Jurors on Monday convicted a 31-year-old defendant of murdering a man in the Port of Long Beach after he followed his ex-girlfriend’s car and confronted her and her passenger on the side of the road.
Prosecutors said 21-year-old Armando Amaya was riding in the car with then-25-year-old Bryan Gallegos’ ex-girlfriend, Nicole Tejada, on the night of Sept. 4, 2016. Gallegos tailed them down 103 Freeway before they ended up on Hanjin Road in the port complex where Gallegos struck Amaya with a gun and shot him once in the face, prosecutors said at trial.
Amaya’s body was found at the port by authorities the following morning sometime around 10 a.m.
Detectives connected Gallegos to the crime and arrested him in October 2016 during a violent confrontation at a Wilmington home. As he was trying to flee, Gallegos rammed his car into a police vehicle and detectives shot him, according to authorities.
Gallegos eventually recovered and faced the charges against him at a trial that began two weeks ago.
During the case, Deputy District Attorney Karen Brako relied on security camera video of the shooting and testimony from Tejada, who identified the man in the footage as Gallegos. Tejada, who admitted to originally withholding information from police, was charged as a co-conspirator in the case but agreed to testify after being offered a plea deal.
During closing arguments on Thursday, Brako argued that Gallegos was guilty of first-degree murder, or, at the very least, second-degree murder, in addition to special allegations of using a firearm in the commission of a felony and using a firearm resulting in someone’s death because he intentionally pointed the gun at Amaya’s head and shot him knowing it could result in death or great harm.
Brako added that Gallegos also showed signs of premeditation and lying in wait as he drove to The Break Room bar with a loaded gun and the intention of seeing his ex-girlfriend before eventually chasing her and Amaya for several miles before the shooting, Brako said.
She supported her argument further through the use of cell phone towers, which pinpointed Gallegos’s phone in the same area as his ex-girlfriend at around the time she was near the bar. Gallegos then followed her to a dead end where her car couldn’t go any further, Brako said.
“Each of these actions takes thought and consideration,” Brako said. ” … The defendant waited for the opportune time to act.”
But Gallegos’ attorney, Michael Balmer, painted his client as a protector who was worried about his ex-girlfriend. Balmer argued Gallegos went to the bar that night to help her because she was drunk and “out of control.”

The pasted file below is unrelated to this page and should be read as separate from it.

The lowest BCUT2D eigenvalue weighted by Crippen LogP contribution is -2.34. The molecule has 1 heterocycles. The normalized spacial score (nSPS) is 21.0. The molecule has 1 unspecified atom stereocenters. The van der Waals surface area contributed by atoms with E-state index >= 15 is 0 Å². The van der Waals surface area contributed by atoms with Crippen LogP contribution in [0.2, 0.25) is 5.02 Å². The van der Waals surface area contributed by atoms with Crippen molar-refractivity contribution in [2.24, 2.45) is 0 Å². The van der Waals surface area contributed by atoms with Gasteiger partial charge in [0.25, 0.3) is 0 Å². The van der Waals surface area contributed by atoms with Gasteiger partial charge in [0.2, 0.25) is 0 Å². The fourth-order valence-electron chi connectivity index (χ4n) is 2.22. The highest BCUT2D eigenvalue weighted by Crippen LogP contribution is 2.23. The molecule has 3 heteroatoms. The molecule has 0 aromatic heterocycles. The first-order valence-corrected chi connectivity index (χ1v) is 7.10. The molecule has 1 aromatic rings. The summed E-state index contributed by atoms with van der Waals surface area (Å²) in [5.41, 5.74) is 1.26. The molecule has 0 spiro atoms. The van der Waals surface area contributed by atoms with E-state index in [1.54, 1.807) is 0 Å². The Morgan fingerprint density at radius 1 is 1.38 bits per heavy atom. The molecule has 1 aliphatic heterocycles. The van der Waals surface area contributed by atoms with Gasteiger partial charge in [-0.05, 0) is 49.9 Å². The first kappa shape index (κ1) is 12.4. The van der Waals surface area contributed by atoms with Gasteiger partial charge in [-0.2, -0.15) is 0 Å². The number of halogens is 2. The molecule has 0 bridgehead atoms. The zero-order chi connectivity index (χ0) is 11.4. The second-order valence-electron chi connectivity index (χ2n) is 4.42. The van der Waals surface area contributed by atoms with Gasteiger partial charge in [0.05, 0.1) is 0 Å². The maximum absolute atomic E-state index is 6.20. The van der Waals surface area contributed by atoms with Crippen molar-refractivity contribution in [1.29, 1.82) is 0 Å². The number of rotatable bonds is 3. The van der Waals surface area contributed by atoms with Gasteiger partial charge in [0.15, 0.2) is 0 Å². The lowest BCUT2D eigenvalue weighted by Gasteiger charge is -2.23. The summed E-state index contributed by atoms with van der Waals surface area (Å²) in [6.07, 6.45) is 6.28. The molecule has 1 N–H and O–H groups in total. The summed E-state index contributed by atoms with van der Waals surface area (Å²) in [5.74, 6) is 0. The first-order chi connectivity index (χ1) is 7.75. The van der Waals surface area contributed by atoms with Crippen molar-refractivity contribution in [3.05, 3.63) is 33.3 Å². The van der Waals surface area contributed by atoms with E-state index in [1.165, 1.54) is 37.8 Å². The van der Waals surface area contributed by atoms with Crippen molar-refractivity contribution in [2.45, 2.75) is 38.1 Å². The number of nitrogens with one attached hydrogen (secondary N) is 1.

When Gallegos chased his ex-girlfriend down the 103 Freeway, it wasn’t to intimidate her but to get her off the road because she was driving drunk, Balmer argued. Gallegos also never intended to kill Amaya, according to Balmer. Instead, the gun went off during a “struggle” between Gallegos and Amaya, he told jurors.
“What I just heard was ‘I intend to kill you but before I do that let me hit you with my gun first,'” Balmer said. “You don’t get close enough for hand-to-hand combat if you intend to kill.”
In addition, Balmer tried to discredit witness testimony from Tejada, the ex-girlfriend, by painting her as a “party girl” that was blackout drunk the night of the shooting.
“She’s drunk no question about it, and I doubt she remembers anything,” Balmer told jurors.
In her rebuttal, Brako called Balmer’s arguments speculation and said Gallegos was in control of his actions that night.
“He wants you to believe a gun went off,” Brako told jurors. “Guns don’t go off unless you have a finger on the trigger.”
As to the assault charges for allegedly ramming the car of detectives trying to arrest him, Balmer argued Gallegos didn’t know he was being surrounded by cops and that crashing into the vehicle blocking him in was an act of “self-preservation.”
“There’s no evidence that he had any idea he was being arrested,” Balmer said.
But Brako emphasized the detectives identified themselves as police and used sirens and vests with the words “police” when contacting Gallegos.
“He knew it was the cops and his time on the run was over,” Brako said. ” … That’s why he did what he did.”
Jurors deliberated for nearly two days before reaching a verdict and finding Gallegos guilty of first-degree murder and assault with a deadly weapon. The jury also found the special allegation that Gallegos used a firearm in the commission of the crime to be true.
Gallegos will be sentenced on Feb. 14, 2023. He faces 50 years to life in prison for the murder conviction, with an additional four years for the assault with a deadly weapon.